Jewish American Literature and Culture 05 October 2010


Immigration, Jewish American culture and literature were the topics of discussion in the first class of the Strand A section of our course. Photographs of immigrants, immigrant conditions on board the ships and immigrants passing through Ellis Island’s quarantine provided a starting point for our discussion.


Figure 2 & 3: Photograph of immigrants on board ship and Ellis Island quarantine. Blackboard Lecture Slides.

The photographs in Figure 2 & 3 visually convey the hardship and degradation of immigration that is conveyed verbally through the words of Anzia Yezierska in Bread Givers.


Although Abraham Cahan’s The Rise of David Levinsky is classed as the primary Yiddish novel in America, I think Yezierska’s masterpiece is more deserving of the title. This is not simply because it provides a first-hand, personal observation of an immigrants lifestyle in the Lower East Side of New York from a semi-autobiographical, Jewish perspective, but also because of the reciprocal interplay of language. The languages shift from Yiddish to English is symptomatic of the process of progressive assimilation. The language in the novel is profoundly Jewish, even though it is written in English. Yezierska’s ability to express the rhythms of Yiddish syntax surpasses Jewish American novelists such as Bernard Malamud and Henry Roth. Yezierska’s first generation English is apparent from the domination of her mame-loshn (mother tongue) on her English sentence structure.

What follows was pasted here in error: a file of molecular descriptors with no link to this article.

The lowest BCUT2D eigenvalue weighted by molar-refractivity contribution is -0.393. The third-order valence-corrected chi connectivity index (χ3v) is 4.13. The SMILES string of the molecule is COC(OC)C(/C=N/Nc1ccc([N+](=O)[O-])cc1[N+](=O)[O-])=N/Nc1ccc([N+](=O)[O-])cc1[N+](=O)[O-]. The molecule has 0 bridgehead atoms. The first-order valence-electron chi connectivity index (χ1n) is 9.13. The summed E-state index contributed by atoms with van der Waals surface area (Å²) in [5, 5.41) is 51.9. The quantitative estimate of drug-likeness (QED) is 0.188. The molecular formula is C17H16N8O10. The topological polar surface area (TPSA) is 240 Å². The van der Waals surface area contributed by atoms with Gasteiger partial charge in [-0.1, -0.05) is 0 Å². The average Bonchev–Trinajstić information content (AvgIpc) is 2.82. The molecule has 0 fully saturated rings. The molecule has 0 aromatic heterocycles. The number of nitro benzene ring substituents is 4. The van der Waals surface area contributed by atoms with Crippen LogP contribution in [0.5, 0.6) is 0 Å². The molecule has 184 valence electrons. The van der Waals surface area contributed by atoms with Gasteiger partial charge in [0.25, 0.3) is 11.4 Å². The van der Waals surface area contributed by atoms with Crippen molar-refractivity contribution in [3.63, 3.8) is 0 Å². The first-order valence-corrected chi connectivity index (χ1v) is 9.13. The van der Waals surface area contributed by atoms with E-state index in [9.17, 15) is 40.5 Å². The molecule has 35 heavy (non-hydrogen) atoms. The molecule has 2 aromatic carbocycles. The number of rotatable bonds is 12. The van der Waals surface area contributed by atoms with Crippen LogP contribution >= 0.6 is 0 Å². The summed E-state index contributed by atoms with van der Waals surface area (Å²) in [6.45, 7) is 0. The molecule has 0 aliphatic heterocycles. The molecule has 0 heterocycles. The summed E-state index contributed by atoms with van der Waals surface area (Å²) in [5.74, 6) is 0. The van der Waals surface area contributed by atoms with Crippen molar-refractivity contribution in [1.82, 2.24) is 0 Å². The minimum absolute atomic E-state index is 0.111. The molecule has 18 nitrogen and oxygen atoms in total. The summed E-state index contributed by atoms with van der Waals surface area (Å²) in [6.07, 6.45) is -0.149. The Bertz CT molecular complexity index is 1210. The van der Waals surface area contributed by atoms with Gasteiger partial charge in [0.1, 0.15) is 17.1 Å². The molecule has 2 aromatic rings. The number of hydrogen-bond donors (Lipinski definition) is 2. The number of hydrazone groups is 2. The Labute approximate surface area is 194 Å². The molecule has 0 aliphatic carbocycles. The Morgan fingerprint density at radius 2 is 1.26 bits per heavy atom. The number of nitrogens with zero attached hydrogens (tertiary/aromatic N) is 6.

The characters in Bread Givers give the reader a taste of the language from the Yiddish inflection they speak with, but the narrative voice is also at times expressed with a Yiddish lilt. One example of this is when Sara says “exchange with them my thoughts, break with them bread at their tables” (…). Yezierska’s positioning of “with them” prior to the noun instead of after it may not only lead to syntactic ambiguity, but it also demonstrates the interaction of bilingualism on her writing.

Consequently, despite the numerous typographical errors littering the novel that the publishers claim have been amended, Bread Givers is a superb text recounting the immigrant experience with an emotionally, evocative style. It immerses its reader in the world of Sara’s struggles and her acclimatization to her harsh, foreign milieu.

Works Cited
Lazarus, Emma. “The New Colossus.” Xerox.
Yezierska, Anna. Bread Givers. New York: Peresa Books, 1999. Print.

Progressive Era (1890-1920)

 


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